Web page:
Voting to expel or suspend a senator requires the concurrence of two-thirds of the members of the Senate.

* Estrada stated the House of Representatives has precedents where congressmen were ordered suspended by the Ombudsman but this was not immediately implemented after lawmakers were asked to vote.

The House of Representatives has refused to enforce a decision for suspension of a member by the Ombudsman.

SC voids airtime limits

The Supreme Court (SC) ruled that the airtime limits of 180 minutes for radio ads and 120 minutes for TV ads imposed by 2 Commission on Elections (Comelec) resolutions is null and void.

The SC said it is against the freedom of expression, the right of speech and of the press mandated by the Constitution.

The SC decision will be favorable to rich candidates who can place unlimited number of TV and radio ads.

The Comelec limits were questioned by TV and radio companies.

MRT breakdown

Another Metro Rail Transit (MRT) breakdown happened last Monday, with no services from North Avenue to Shaw Boulevard, because of signaling system disruption. On Tuesday, a door opened while the train was running.

MRT Holdings Inc., the majority shareholder of Metro Rail Transit Corp. (MRTC), had been proposing upgrades in anticipation of reaching 500,000-passenger design capacity of the MRT-3, but DOTC did not act on these proposals.

On P-Noy’s MRT challenge, Malacañang said that the President need not ride the MRT to feel or understand the plight of commuters. Presidential Communications Secretary Herminio Coloma Jr. appealed for understanding from the public, saying the President is also dealing with far greater problems.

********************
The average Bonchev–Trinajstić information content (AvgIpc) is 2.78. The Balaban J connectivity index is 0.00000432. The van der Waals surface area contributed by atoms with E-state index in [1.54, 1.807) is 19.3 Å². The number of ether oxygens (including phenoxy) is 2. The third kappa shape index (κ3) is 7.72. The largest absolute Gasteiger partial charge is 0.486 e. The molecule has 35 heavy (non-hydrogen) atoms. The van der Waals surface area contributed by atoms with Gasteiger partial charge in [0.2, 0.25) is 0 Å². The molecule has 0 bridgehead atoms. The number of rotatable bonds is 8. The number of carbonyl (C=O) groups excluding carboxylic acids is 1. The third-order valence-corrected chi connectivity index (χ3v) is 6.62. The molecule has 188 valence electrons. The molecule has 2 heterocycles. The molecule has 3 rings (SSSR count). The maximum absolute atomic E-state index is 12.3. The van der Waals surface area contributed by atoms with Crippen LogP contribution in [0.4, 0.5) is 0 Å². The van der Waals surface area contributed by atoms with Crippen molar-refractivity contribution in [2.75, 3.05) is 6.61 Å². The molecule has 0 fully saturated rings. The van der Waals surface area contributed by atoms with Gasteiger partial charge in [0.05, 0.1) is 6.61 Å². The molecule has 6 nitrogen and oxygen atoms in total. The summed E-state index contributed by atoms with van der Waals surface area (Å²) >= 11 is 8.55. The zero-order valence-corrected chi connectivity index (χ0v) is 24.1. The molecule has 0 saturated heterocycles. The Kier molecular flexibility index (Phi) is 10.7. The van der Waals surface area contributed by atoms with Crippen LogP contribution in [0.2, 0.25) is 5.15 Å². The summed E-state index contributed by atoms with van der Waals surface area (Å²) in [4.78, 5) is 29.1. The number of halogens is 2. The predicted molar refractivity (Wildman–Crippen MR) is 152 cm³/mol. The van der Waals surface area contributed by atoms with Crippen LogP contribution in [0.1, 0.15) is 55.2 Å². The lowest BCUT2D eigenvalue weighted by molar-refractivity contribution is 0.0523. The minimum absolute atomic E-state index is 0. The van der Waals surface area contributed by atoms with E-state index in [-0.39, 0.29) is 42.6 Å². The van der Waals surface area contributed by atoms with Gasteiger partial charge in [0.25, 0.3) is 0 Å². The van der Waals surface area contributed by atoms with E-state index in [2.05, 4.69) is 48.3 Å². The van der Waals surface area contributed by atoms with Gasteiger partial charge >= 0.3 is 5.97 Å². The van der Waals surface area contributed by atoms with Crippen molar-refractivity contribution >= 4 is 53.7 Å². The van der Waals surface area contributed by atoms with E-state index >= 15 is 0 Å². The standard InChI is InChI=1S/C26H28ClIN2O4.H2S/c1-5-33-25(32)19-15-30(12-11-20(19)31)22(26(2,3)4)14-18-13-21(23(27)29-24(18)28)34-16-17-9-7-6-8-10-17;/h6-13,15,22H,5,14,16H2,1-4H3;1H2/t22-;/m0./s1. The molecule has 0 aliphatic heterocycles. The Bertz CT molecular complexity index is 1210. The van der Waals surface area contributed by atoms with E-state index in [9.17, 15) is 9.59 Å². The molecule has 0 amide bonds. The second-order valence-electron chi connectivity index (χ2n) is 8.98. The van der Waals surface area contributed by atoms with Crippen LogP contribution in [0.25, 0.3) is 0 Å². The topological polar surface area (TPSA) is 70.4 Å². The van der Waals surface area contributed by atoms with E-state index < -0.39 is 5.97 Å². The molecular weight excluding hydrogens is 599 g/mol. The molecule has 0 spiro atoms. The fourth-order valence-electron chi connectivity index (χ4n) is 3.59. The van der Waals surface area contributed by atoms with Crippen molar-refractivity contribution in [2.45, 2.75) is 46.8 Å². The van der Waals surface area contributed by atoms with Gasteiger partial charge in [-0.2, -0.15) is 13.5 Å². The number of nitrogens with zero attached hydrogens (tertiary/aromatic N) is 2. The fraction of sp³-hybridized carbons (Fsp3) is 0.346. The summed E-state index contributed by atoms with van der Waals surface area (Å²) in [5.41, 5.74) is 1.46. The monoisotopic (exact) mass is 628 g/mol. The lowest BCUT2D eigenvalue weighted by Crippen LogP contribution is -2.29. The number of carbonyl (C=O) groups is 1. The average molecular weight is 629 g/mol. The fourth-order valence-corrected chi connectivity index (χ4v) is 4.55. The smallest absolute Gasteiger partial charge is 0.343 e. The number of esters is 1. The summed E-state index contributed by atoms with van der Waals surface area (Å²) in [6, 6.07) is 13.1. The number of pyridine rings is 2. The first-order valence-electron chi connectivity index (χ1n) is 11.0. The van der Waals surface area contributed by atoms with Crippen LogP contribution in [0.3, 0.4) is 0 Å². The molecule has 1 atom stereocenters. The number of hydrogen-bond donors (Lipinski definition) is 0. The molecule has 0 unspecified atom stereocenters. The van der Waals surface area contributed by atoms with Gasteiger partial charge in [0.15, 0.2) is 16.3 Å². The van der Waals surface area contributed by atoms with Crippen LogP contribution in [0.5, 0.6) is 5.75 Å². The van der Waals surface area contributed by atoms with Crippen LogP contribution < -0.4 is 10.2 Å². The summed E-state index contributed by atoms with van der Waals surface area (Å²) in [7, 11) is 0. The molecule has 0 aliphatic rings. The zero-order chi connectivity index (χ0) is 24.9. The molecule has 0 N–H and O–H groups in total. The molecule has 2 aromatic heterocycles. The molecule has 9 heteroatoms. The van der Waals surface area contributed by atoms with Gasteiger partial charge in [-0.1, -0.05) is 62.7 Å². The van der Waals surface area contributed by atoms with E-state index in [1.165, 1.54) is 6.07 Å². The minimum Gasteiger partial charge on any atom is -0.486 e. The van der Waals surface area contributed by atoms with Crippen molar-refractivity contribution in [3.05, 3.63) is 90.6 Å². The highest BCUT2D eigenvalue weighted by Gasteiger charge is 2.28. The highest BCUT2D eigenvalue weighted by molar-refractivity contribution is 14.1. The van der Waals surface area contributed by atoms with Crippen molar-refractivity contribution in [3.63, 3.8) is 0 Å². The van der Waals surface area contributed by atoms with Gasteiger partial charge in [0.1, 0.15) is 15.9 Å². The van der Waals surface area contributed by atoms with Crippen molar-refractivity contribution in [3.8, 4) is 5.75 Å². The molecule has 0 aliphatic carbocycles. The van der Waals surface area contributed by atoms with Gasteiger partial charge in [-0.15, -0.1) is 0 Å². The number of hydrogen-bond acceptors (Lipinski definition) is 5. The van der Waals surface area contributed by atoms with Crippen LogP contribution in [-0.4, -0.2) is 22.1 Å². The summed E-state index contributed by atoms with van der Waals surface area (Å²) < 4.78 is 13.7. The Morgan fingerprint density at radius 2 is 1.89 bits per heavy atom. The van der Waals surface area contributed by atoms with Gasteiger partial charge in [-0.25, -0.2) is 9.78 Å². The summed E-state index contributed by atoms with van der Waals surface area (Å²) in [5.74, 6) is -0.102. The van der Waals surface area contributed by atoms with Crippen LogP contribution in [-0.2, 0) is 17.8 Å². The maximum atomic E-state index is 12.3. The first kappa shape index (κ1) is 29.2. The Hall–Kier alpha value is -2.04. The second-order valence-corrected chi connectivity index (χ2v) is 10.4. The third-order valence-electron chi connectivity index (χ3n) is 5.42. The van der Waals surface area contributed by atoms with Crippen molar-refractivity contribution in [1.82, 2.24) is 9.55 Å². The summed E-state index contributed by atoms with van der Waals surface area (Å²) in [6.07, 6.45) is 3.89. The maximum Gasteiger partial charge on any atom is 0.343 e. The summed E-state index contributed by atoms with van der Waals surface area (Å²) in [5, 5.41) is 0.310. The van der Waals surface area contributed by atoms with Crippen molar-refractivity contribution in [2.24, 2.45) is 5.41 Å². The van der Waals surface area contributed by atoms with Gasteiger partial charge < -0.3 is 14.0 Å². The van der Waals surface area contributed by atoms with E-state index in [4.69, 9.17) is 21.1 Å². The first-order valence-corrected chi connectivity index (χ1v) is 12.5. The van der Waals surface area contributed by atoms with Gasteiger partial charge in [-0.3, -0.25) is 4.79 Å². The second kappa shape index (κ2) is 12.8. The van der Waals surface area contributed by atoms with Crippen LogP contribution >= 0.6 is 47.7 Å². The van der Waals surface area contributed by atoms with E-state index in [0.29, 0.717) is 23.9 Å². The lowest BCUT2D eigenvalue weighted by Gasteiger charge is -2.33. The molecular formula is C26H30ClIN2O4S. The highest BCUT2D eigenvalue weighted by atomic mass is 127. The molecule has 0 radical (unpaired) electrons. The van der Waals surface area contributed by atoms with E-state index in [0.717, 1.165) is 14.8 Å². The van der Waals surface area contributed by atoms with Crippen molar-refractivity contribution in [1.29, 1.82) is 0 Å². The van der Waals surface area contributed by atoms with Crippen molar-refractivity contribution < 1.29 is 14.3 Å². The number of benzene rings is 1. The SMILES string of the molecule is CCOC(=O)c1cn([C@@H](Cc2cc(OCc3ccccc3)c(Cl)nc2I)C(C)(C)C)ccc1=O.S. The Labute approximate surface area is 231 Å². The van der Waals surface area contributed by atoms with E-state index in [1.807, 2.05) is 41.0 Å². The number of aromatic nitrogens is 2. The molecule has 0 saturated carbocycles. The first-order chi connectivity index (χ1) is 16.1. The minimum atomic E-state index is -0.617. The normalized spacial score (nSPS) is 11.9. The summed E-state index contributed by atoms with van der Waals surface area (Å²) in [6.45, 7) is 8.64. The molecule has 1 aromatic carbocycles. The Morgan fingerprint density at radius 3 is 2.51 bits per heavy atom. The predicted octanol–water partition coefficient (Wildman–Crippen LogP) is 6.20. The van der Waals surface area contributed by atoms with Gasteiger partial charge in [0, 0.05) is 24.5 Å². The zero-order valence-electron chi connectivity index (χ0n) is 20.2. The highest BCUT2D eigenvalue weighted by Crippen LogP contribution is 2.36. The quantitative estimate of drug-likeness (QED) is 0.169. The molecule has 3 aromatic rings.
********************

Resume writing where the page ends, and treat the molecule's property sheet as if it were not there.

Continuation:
At the Senate hearing, Department of Transportation and Communications (DOTC) Secretary Joseph Emilio Abaya admitted that the 48 new trains will be completely delivered by 2016.

The lack of an efficient mass transportation system is another failure of the Aquino administration. Senator Ralph Recto blamed the DOTC for lack of foresight.

Three cops arrested

Police Officer 3 Domino Alipio, who is engaged in a money lending business, shot 4 teachers and wounded 3 others at the Pangasinan National High School (PNHS) in Lingayen. Alipio fumed when he was not able to collect loan payments from teachers. Alipio entered the PNHS campus and fired at will using a pistol and a rifle. The shooting resulted in the death of Florenda Flores, a teacher of Labrador National High School and Alipio’s agent; Jonalito Urayan, Alipio’s collector; Acedillo Sison and Linda Sison, both teachers of PHNS. PNHS teachers Ferdinand Entimano, Jovito Jimenez and Juliet Molano were shot and wounded.

Senior Police Officer (SPO) 1 Michael Lescano, a former member of the defunct regional special operation group 4A (RSOG4A), was arrested by Batangas police for kidnapping and murder of Raff Rufino Katigbak. Katigbak was found dead under a bridge in Barangay Sto. Toribio, Lipa City. Lescano is detailed in the office of Philippine National Police (PNP) Chief, General Alan Purisima.

Police Officer 2 Edgar Angel, a Pasay City policeman, was arrested for drug peddling and for killing car racer Ferdinand “Enzo” Pastor in exchange for P100,000.

These 3 cases refute General Purisima’s claim that the Edgar Angel crime is an isolated one.

Chief Inspector Roderick Medrano, an officer of Quezon City Police Station 4, was shot dead in an ambush by 3 unidentified men at the corner of Zabarte Road and San Diego Drive. Medrano’s area of responsibility covers the city’s Novaliches district.

Violeta Almazan, 62, school district supervisor of Midsayap, North Cotabato and her husband, Gervacio Almazan, were shot dead in an ambush in Pikit, North Cotabato.

MMDA Officer Russel Jun Sindac was shot and wounded in Cavite.


Chief News Editor: Sol Jose Vanzi